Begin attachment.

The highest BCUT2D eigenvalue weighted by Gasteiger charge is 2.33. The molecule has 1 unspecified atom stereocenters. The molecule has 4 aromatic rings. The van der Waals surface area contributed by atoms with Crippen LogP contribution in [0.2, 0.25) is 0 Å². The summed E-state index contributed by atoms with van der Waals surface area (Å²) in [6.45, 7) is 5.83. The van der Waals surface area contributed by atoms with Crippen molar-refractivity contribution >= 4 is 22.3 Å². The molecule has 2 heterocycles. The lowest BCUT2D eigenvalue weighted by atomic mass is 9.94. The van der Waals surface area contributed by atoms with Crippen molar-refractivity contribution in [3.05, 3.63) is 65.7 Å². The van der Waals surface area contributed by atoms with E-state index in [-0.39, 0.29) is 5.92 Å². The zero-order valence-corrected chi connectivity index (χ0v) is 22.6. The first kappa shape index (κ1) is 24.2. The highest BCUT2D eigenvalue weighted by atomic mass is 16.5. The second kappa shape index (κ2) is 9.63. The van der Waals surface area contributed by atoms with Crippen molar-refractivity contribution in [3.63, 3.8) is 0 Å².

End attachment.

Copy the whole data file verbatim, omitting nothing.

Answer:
The highest BCUT2D eigenvalue weighted by Gasteiger charge is 2.33. The molecule has 1 unspecified atom stereocenters. The molecule has 4 aromatic rings. The van der Waals surface area contributed by atoms with Crippen LogP contribution in [0.2, 0.25) is 0 Å². The summed E-state index contributed by atoms with van der Waals surface area (Å²) in [6.45, 7) is 5.83. The van der Waals surface area contributed by atoms with Crippen molar-refractivity contribution >= 4 is 22.3 Å². The molecule has 2 heterocycles. The lowest BCUT2D eigenvalue weighted by atomic mass is 9.94. The van der Waals surface area contributed by atoms with Crippen molar-refractivity contribution in [3.05, 3.63) is 65.7 Å². The van der Waals surface area contributed by atoms with E-state index in [-0.39, 0.29) is 5.92 Å². The zero-order valence-corrected chi connectivity index (χ0v) is 22.6. The first kappa shape index (κ1) is 24.2. The highest BCUT2D eigenvalue weighted by atomic mass is 16.5. The second kappa shape index (κ2) is 9.63. The van der Waals surface area contributed by atoms with Crippen molar-refractivity contribution in [3.63, 3.8) is 0 Å².